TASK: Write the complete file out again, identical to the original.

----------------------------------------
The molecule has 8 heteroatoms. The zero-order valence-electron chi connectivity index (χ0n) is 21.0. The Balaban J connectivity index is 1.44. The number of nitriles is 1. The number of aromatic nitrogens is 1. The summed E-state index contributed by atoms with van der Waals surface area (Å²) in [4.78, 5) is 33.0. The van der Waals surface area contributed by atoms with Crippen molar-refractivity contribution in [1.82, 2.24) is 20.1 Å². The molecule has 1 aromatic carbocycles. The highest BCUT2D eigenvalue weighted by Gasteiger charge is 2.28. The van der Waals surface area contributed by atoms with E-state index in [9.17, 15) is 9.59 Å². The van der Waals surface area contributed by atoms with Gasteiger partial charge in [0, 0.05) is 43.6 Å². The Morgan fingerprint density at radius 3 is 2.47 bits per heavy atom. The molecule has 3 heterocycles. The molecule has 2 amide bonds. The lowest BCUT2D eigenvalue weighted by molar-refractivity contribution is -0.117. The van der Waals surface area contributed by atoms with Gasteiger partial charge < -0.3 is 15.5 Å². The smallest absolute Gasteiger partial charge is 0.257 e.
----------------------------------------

The molecule has 8 heteroatoms. The zero-order valence-electron chi connectivity index (χ0n) is 21.0. The Balaban J connectivity index is 1.44. The number of nitriles is 1. The number of aromatic nitrogens is 1. The summed E-state index contributed by atoms with van der Waals surface area (Å²) in [4.78, 5) is 33.0. The van der Waals surface area contributed by atoms with Crippen molar-refractivity contribution in [1.82, 2.24) is 20.1 Å². The molecule has 1 aromatic carbocycles. The highest BCUT2D eigenvalue weighted by Gasteiger charge is 2.28. The van der Waals surface area contributed by atoms with E-state index in [9.17, 15) is 9.59 Å². The van der Waals surface area contributed by atoms with Gasteiger partial charge in [0, 0.05) is 43.6 Å². The Morgan fingerprint density at radius 3 is 2.47 bits per heavy atom. The molecule has 3 heterocycles. The molecule has 2 amide bonds. The lowest BCUT2D eigenvalue weighted by molar-refractivity contribution is -0.117. The van der Waals surface area contributed by atoms with Gasteiger partial charge < -0.3 is 15.5 Å². The smallest absolute Gasteiger partial charge is 0.257 e.